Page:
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* A floating tariff may be set if exports exceeds 23-24 mln T
* Russia exports 10.7 mln T of grain so far
* The tariff unlikely to be set in 2011
* Analyst supports the timely tariff plan announcement
By Aleksandras Budrys
MOSCOW, Oct 11 (Reuters) - Russia is looking at a protective export duty to keep grain in the country if exports exceed 23-24 million tonnes in the current crop year, First Deputy Prime Minister Viktor Zubkov told reporters on Tuesday.
“This year the crop is going to be 90, maybe 92 million tonnes,” Zubkov said.
“We would need 70-72 million tonnes for domestic consumption. But we also need some 15-16 million tonnes for carryover stocks by the end of the year. Therefore we can afford exports of 23-24 million tonnes in the current crop year.”
Russia had opening stocks of more than 20 million tonnes at the beginning of the year.
Moscow on July 1 lifted a ban on grain exports imposed last year during a catastrophic drought, but has signalled its preferred method of export control this year would be an export duty.
This measure was supported by the powerful grain industry lobby the Russian Grain Union.
“It will be a floating tariff,” Zubkov said without providing details. The government will prepare a draft order by Nov. 1 detailing the duty plan.
He added that the government aimed to keep domestic wheat prices in the range of 5,600-6,500 roubles ($177.70-206.30)per tonne.
Average EXW third-grade milling wheat offer prices declined in the European part of Russia by 75 roubles ($2.34) to 6,050 roubles ($188.77) per tonne last week, fourth-grade by 100 roubles to 5,900 roubles analysts have said.
Zubkov said that the tariff will not be introduced this calendar year as since the lifting of the ban on July 1 Russia has exported 10.7 million tonnes of grain and could export a total of 18-19 million tonnes until January 1.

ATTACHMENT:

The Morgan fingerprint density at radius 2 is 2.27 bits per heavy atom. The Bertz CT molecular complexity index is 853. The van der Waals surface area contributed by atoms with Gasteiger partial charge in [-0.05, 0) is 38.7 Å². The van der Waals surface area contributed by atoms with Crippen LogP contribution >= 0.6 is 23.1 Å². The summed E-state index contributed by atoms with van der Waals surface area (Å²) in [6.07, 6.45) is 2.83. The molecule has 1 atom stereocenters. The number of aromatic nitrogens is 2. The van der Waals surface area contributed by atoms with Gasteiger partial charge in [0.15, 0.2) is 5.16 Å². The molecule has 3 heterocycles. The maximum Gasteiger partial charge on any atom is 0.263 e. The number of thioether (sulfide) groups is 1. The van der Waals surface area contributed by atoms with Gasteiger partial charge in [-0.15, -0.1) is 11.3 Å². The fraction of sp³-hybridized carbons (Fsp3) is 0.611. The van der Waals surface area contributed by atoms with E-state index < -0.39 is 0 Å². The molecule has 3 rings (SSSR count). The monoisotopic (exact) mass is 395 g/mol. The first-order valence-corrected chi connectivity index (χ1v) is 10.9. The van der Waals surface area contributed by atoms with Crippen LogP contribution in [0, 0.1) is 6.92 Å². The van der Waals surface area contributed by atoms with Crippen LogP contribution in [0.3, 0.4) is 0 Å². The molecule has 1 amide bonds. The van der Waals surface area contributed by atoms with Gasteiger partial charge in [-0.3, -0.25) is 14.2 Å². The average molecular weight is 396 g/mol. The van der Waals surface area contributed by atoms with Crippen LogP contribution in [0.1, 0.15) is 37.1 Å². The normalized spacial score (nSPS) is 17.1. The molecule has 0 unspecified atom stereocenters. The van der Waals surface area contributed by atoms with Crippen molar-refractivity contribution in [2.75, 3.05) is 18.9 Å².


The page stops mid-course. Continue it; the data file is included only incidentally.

A leading Russian agricultural analyst supported the timely announcement of the plan.
“It is an absolutely reasonable measure and it has a forestalling effect,” Andrei Sizov Sr, President and CEO of SovEcon thinktank commented, adding that the announcement would permit traders to prepare for possible restrictions.
“In fact this is now seen as a hypothetical measure because currently we don’t know how much we will export. We have exported 11 million tonnes and may export another 12-13, but we don’t know what domestic and international prices will be. This measure may not be introduced if exports prove to be uncompetitive.”
He said international prices were falling and Ukraine has decided to abolish its export duties and increase exports pushing prices further down.
Russian grain exports normally decline from October-November when stormy weather sets in at its main export Black Sea ports and later when rivers freeze.
$1 = 31.513 Russian Roubles Reporting by Aleksandras Budrys